Why Pound Volatility Is Here To Stay

By Vassilis Karamanis, an FX and rates strategist who writes for Bloomberg.

Brexit Ructions May Mean Sustained Pound Volatility: Macro View

This week’s spike in the volatility of the British pound could prove longer-lasting than the bouts of instability seen so far in 2017.

One-month implied volatility for GBP/USD is on course for the biggest weekly gain since January after Conservative Party lawmakers were seen willing to challenge May’s leadership and talk of a 60 billion-euro Brexit bill resurfaced.

On Wednesday, demand for low-delta options hit a three-month high. EU officials were said to be bracing for failure as both sides seek a breakthrough in negotiations before a crunch meeting next month.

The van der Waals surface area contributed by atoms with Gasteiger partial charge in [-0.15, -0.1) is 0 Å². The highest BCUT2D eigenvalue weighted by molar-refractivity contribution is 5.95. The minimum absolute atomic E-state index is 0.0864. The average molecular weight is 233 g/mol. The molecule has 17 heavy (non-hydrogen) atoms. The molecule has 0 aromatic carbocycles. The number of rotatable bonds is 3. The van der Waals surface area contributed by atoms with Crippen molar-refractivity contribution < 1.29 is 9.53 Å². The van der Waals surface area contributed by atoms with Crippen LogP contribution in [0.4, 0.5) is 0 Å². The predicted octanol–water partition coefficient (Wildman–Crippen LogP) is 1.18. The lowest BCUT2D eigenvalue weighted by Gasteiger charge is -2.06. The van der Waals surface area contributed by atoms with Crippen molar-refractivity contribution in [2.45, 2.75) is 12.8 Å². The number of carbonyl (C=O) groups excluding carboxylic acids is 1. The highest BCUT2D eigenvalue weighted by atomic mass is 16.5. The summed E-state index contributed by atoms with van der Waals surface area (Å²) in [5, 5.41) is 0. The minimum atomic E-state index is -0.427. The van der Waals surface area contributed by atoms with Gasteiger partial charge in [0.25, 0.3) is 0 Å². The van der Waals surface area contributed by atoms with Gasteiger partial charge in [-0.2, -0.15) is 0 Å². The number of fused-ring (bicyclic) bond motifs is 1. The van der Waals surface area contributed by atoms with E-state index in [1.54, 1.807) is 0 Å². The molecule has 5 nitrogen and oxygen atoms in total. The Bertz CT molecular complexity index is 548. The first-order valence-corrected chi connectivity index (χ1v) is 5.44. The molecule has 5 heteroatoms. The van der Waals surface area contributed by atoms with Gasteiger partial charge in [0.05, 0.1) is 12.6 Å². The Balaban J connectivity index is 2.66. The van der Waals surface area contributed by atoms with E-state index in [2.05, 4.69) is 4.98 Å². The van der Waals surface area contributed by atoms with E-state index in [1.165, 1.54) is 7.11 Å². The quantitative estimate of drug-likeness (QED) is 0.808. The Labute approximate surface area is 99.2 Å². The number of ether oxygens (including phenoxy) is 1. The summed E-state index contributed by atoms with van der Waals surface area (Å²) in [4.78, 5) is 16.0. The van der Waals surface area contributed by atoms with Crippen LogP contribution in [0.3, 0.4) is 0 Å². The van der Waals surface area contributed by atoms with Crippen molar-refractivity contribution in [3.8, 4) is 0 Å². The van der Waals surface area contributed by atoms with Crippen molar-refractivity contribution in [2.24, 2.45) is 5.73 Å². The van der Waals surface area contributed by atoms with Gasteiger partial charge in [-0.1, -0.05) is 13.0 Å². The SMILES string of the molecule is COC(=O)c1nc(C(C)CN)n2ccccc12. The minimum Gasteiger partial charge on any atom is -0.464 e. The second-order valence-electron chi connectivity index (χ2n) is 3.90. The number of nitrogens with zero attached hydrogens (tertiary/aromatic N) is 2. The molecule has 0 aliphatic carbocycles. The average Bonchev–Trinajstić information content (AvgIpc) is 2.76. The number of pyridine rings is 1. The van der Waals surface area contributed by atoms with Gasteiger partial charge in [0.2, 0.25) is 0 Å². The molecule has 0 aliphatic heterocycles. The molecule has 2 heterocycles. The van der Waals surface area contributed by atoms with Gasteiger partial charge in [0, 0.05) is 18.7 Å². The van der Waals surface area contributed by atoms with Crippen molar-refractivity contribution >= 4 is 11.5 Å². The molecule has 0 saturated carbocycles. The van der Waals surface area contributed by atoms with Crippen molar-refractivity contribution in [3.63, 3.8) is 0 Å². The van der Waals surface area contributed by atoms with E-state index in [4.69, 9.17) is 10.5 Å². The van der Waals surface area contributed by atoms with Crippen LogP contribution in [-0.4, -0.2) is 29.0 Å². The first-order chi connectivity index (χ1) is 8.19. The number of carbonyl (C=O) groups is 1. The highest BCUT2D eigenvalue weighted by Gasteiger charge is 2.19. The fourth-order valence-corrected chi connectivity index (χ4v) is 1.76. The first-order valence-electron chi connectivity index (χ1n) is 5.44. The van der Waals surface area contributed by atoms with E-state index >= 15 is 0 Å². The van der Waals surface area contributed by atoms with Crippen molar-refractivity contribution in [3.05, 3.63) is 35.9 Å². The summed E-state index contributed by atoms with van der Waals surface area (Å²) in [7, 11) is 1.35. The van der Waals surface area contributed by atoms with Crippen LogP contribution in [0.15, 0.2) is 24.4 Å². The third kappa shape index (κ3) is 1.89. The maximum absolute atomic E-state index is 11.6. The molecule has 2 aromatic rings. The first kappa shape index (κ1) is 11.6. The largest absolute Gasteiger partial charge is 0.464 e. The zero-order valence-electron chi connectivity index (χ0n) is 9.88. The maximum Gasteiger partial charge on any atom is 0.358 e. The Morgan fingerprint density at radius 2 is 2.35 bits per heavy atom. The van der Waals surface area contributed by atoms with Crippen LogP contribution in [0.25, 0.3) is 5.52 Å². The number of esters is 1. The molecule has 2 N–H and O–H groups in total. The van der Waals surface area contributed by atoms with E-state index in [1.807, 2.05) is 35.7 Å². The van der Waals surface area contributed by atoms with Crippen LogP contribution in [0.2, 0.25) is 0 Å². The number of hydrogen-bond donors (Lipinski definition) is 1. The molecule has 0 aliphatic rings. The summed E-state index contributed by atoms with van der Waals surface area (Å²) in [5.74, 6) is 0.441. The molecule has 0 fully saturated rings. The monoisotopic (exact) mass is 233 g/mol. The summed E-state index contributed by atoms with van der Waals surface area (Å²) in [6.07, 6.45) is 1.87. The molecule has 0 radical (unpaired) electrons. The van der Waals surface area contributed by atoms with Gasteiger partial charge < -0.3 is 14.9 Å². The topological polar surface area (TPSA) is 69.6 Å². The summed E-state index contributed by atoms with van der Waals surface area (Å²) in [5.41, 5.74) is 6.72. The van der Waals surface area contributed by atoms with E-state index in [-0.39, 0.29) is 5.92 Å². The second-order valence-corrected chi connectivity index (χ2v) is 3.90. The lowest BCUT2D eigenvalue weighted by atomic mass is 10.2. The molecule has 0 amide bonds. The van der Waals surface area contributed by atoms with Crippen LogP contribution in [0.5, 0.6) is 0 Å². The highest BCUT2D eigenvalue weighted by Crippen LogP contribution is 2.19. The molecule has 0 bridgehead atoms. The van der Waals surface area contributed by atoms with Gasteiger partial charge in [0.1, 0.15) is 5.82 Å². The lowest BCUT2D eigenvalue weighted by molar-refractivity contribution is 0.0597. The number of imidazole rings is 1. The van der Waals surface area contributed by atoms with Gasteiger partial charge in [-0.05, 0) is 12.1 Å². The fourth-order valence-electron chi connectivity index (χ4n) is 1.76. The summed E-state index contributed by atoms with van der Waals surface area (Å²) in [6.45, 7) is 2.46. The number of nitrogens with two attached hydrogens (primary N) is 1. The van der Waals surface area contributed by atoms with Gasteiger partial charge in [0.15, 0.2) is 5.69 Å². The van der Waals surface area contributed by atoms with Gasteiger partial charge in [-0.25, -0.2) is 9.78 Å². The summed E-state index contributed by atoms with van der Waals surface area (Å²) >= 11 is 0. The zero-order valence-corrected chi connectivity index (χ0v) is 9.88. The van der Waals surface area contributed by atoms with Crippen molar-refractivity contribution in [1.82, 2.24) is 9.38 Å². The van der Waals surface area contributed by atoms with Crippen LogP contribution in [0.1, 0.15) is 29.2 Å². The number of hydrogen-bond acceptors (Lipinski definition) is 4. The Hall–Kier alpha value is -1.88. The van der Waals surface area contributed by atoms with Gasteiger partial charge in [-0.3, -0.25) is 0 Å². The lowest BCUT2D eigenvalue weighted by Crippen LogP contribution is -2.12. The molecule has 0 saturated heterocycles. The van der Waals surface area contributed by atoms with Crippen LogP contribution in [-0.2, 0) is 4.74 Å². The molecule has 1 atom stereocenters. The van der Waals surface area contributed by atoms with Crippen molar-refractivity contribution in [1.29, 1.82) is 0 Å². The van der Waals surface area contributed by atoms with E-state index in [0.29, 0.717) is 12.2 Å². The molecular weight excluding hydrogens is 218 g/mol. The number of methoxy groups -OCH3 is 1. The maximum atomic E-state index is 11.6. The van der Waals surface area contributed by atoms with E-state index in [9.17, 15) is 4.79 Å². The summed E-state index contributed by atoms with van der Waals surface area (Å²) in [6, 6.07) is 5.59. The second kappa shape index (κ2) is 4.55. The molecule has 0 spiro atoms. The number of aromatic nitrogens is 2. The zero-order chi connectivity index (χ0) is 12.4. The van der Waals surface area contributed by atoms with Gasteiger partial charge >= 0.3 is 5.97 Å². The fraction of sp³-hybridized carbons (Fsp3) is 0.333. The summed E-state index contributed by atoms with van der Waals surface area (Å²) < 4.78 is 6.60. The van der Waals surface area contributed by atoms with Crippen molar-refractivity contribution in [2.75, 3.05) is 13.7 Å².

The jump in pound swings is nothing new, though previous episodes were neither prolonged nor sustained. Traders tend to respond in a late fashion to political risks, and adverse market outcomes have been avoided in the end. Volatility has actually been in a steady downtrend since January, as forward guidance by the central bank made sure investors faced as few surprises as possible.

This time, however, BOE Governor Carney has stressed the importance of the divorce talks to monetary policy. And the turmoil in Westminster means the current impasse in negotiations may continue into 2018, making sure sterling remains very sensitive to Brexit headlines.

Investors may need to keep rolling over their long-volatility positions to stay hedged if a no-deal outcome is back in the cards.